KABUL, Afghanistan (AP) — Afghans are increasingly uncertain about their future, less confident in their government and more pessimistic than before on issues such as security, corruption, and rising unemployment, according to a survey released on Wednesday.
The annual survey by the San Francisco-based Asia Foundation has a record number of 65.9 percent of Afghans polled saying their country is moving in the wrong direction, up from 57.5 percent the previous year.
By contrast, 29.3 percent of Afghans polled said they believe their country is moving in the right direction — down from 36.7 percent in 2015 and the lowest level since the foundation started the surveys in 2004.
It also reveals that Afghans in 2016 were more dissatisfied with the economy.
The foundation polled 12,658 Afghan men and women in interviews conducted between Aug. 31 and Oct. 1 in all 34 provinces of the country. The poll, released in Kabul on Wednesday, has a 1.6 percent margin of error.
The survey has Afghan people in 2016 being more pessimistic than ever before — a mood that appears to reflect a sustained change in sentiment related to perceptions of security, the economy, and government achievements, the foundation said.
Afghanistan has been facing major political and security challenges since the withdrawal of international combat troops at the end of 2014. Also, President Ashraf Ghani has been dealing with a stepped-up insurgency by the Taliban seeking to topple the government as well as an affiliate of the Islamic State group, which emerged over a year ago and has expanded its footprint, especially in the country's east.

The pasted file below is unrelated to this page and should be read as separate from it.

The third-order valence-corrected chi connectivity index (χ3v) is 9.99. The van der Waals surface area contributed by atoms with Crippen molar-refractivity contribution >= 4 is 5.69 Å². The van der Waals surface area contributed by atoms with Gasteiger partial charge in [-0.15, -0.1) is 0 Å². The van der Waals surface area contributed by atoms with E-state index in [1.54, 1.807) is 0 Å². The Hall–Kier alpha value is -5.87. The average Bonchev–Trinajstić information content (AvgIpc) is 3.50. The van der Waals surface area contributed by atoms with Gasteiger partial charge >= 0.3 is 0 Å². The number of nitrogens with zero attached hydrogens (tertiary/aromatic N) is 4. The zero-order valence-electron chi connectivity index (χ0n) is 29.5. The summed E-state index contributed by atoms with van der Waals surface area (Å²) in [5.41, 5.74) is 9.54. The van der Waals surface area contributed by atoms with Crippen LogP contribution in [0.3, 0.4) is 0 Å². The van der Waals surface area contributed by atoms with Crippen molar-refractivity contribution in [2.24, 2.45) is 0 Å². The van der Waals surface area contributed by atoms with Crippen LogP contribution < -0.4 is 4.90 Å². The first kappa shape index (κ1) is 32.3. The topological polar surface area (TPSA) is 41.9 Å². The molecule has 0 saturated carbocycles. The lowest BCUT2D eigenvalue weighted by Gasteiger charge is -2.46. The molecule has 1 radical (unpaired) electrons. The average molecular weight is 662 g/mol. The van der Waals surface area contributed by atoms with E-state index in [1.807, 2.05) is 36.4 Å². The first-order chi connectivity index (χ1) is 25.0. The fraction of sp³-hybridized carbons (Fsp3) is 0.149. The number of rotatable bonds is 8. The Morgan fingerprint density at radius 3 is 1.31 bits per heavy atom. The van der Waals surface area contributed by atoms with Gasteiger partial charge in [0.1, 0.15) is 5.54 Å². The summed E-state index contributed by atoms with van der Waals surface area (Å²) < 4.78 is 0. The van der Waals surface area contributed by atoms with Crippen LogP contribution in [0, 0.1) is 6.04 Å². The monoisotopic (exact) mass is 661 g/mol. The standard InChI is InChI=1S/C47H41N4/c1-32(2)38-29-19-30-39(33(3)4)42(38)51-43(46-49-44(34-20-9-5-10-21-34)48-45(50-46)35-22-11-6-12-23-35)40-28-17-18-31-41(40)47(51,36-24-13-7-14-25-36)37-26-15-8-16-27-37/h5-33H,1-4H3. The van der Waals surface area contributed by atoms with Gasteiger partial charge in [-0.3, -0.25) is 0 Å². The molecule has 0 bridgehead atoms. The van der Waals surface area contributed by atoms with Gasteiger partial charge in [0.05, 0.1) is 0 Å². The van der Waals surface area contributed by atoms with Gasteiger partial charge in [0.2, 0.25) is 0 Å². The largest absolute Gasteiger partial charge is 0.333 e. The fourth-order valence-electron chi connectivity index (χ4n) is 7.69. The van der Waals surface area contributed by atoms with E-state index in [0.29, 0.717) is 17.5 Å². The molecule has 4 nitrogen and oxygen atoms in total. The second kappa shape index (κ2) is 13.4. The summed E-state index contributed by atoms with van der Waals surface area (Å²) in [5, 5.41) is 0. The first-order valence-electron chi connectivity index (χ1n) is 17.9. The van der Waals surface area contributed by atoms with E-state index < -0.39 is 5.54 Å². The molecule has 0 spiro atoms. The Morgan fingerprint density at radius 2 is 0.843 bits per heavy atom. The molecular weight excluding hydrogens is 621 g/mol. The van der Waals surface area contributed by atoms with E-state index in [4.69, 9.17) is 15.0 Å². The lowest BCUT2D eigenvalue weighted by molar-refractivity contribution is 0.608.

Some Afghans reflected the survey's findings in comments to The Associated Press.
Ali Yawar, a 38-year-old carpet weaver, said he hasn't had much business in the past two years.
"I should say that all businesses have dropped, not only carpets," he said, adding that every man wants want better security and job opportunities so he can stand on his own two feet — and not look for charity.
"Afghanistan is emerging from decades of war and conflict. For the moment, a sense of personal safety and empowerment remains elusive," Abdullah Ahmadzai, the Asia Foundation's representative in Afghanistan, was quoted as saying in the survey's findings. At the launch of the survey in Kabul, Ahmadzai said that 2016 has been the largest survey in terms of the number of Afghans that the foundation polled but that it also recorded the lowest levels of public optimism.
The highest rate of optimism was recorded in 2013, when 58.2 percent of Afghans said the country was moving in the right direction.
The 2016 survey also found that more people consider lack of education opportunities and illiteracy as the biggest problems facing Afghan women — 36.1 percent of those polled, up from 20.4 percent in 2015.
"The findings this year illustrate Afghans' dissatisfaction with their government, job growth, and household finances," Ahmadzai said.
According to the survey, since 2007, insecurity has been the most commonly given reason for why the country is moving in the wrong direction, followed by unemployment, corruption, bad economy and bad government.
The Asia Foundation's annual survey is the longest-running and broadest nationwide survey of Afghan attitudes and opinions.
Since 2004, it has polled more than 87,000 Afghan men and women from all walks of life, providing a unique portrait of evolving public perceptions of wide-ranging issues such as security, economy, governance and government services, elections, media, women's issues, and migration.